Monday, September 21, 2009

9/21 - These tides.......

If you are a frequent visitor here, you know I tell it the way I see it. I call a day when there's a really high incoming tide and a N.E. or East wind. A "K.O.D." day. Not very conducive for river float-rig fishing for Speckled Trout, less alone anything else. So what's the best thing to do? Hit the bottom. And this morning we had really no alternative.

But you know me, I never leave the house without my float rods rigged and a bait well full of live shrimp.

Had Mike D. and his wife aboard today. So I had to scramble a bit to get some live fresh crabs, because I just talked to Mike the day before. So with everything in place, we left the dock around 7:30am. First thing, get to where I've been starting days like today, and get some baits out ASAP. The first push of the incoming tide has been the ticket. No sooner we got there and a few other boats that left before us were already hooked up. But our first taker didn't take long, but we sort of lost it. The fish ate the crab off the hook while giving us a sort of false hook-up.

No biggy, I had about a dozen crabs just enough to get some Reds as the incoming tide rumbled under us. Mike is an avid Texas Gulf coast angler, that had us swapping info back and forth like to kids trading baseball cards. Which made for a fun day.

It didn't take long and Mike got his chance on a big Redbass and so did his wife, pretty much a double header. The bite came just minutes after he showed me a big Red on his cellphone camera. I said while he held his fish for the camera, "Damn Mike, is that just like the ones in Texas?" We had them from 19 to 24 pounds. Then the bite just went away. So we moved around, looking for the perfect current, along with everyone else.

Mike's wife had a Red with probably 100 spots. A really beautiful fish, but in all the confusion of taking photos, I failed to take a photo of her with "my " camera!

We only caught a large river Seabass, and I had only a crab or two left. So after a quick pit-stop for a ladies room break. We were on our way to the jetties. I'm a float-rigger, and love teaching and showing people the techniques and in's and out's that make it so fun and interactive.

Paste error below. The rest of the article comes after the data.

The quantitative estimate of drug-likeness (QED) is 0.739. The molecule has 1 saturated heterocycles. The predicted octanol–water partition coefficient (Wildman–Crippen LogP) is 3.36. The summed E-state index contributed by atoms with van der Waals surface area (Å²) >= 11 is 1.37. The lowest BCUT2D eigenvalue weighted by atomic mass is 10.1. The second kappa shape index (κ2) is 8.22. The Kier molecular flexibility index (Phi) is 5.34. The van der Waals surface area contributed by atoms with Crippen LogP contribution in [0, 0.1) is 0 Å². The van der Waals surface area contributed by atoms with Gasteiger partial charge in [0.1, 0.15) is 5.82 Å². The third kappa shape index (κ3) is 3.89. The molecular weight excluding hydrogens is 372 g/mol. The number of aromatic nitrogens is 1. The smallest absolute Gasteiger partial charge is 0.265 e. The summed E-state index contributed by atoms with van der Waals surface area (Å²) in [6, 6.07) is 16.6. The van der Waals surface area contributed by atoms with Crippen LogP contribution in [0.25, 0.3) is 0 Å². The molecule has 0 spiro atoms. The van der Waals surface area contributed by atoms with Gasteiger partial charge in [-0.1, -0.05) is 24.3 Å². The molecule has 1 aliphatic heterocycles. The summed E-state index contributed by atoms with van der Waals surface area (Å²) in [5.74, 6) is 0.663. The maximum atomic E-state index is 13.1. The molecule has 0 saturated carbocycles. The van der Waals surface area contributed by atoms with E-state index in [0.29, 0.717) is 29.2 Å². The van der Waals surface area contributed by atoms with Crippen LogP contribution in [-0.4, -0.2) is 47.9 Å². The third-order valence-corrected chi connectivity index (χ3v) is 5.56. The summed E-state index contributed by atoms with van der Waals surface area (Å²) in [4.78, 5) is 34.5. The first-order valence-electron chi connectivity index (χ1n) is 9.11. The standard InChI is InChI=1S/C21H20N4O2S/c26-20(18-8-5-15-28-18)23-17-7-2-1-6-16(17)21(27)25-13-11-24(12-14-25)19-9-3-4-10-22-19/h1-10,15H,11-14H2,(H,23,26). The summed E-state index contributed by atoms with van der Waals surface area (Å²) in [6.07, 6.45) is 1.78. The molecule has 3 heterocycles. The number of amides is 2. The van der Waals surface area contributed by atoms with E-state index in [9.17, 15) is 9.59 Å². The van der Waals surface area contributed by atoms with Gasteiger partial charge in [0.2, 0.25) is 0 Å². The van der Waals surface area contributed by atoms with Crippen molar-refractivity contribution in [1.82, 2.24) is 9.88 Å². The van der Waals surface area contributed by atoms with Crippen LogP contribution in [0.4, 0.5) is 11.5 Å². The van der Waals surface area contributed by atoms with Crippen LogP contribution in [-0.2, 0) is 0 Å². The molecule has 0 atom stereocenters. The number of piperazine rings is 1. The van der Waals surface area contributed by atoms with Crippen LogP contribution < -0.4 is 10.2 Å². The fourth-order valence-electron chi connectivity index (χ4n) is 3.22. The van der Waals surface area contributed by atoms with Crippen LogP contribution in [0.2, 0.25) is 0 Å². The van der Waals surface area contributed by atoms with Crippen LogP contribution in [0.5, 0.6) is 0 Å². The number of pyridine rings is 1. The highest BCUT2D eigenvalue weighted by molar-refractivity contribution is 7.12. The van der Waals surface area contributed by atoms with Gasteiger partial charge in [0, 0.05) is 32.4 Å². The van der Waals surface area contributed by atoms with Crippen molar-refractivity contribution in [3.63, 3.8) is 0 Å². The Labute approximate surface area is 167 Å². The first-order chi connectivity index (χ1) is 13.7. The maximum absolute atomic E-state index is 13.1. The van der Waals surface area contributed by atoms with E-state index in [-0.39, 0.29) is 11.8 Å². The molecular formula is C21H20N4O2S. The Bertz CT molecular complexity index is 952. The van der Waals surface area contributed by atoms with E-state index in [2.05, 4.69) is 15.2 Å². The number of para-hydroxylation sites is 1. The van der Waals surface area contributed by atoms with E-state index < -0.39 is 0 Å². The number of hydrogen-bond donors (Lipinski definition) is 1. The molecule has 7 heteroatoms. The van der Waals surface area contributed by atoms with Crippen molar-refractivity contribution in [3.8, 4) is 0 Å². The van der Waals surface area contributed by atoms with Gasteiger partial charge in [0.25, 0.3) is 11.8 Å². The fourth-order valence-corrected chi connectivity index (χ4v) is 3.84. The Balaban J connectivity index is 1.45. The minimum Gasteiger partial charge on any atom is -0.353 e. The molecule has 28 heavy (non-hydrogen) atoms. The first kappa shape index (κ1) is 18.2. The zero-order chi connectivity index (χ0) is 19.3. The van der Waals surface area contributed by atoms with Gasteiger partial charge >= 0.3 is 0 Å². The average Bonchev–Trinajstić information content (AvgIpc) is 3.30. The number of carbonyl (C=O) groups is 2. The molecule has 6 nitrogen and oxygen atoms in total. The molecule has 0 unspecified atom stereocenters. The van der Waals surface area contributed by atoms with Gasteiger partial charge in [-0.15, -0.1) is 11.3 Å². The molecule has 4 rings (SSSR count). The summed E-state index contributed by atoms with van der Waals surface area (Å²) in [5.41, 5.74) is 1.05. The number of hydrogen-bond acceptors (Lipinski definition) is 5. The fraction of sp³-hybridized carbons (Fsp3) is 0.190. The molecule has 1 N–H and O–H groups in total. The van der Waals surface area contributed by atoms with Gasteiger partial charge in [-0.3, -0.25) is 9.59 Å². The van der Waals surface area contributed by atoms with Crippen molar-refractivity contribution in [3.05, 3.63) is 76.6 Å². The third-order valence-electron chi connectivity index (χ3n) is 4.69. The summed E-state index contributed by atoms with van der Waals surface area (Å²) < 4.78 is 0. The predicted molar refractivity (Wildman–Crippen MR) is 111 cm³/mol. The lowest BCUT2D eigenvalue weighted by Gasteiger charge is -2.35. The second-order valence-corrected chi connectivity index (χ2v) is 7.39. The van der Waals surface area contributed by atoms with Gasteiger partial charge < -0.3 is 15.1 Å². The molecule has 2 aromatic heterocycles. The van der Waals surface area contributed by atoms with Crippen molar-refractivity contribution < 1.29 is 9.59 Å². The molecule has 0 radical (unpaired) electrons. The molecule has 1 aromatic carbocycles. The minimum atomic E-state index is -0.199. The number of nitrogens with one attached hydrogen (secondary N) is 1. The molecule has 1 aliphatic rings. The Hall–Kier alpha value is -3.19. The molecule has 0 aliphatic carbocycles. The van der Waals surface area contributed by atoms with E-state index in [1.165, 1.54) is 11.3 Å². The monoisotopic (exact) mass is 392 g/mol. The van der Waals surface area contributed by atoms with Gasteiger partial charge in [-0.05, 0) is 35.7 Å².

With all the chit chat about it there was no way Mike was going home with out giving it a try.

We ended up fishing the start of the falling tide out there. It was "sporty" just getting to the jetty tips. East Nor-east wind at around 15 kts. and the start of a falling tide bucking the wind. A Kowa-bunga ride on out, but not all that bad once we were anchored up in my "jetty fishing sled". I had this boat built with the lay out designed for one thing. Fishing the Big Jetties, no matter what the weather brings. Always safe, and no one's going to feel like they're gonna fly out of it. Compared to low sided inshore boats, with limited deck space.

Mike and his wife were set up and floating a live shrimp down the rocks at first. But as the tide fell the floats would come off the rocks and hover where there was no washing current. Not perfect. But, Mike's wife was first up with a jetty sized Mangrove Snapper. We boxed 3 or 4 decent Mangroves, and Mike caught two Jacks.

Eastward, the clouds were dark, and we could see sheets of rain falling from the sky. "Hmmm, time to make a decision??" Mike said, "it's all cool Dave, we can head back in."
So I drug up the anchor as the rain approached and followed us in the jetties....which now were, EXTRA SPORTE!

Peaks of 5 foot tall waves, rolling over at the mouth had me slowly slogging through, doing my best Tug Boat imitation. But no worse for the wear. And when we got back to the dock the rain was just drizzling, and headed south of the boat ramp.

Let's see.... the tides have been well over 5 feet tall at high tide, with an East wind blowing the water in the river now for the last 7-10 days. I haven't seen a "genuine" dead low tide since.

As I said, certainly not all that conducive for perfect Trout fishing. Thank goodness, the big Reds are biting, if not real good, at least enough.

Personally, I like to split the day up. I don't want to bottom fish for the same fish, over and over again. All day long. Been there, done that. Each day, I hope to be able to mix it up a bit. And today even though conditions were far from perfect, I'm really glad I got to share a bit of it with Mike.

Next "pre-booked" day is Friday, with an old client looking at Saturday with friends as of right now.

Plan, Plan, Plan. I know what the weather's doing, I know the tides. Get the best out of you day on the water. Please give me some notice.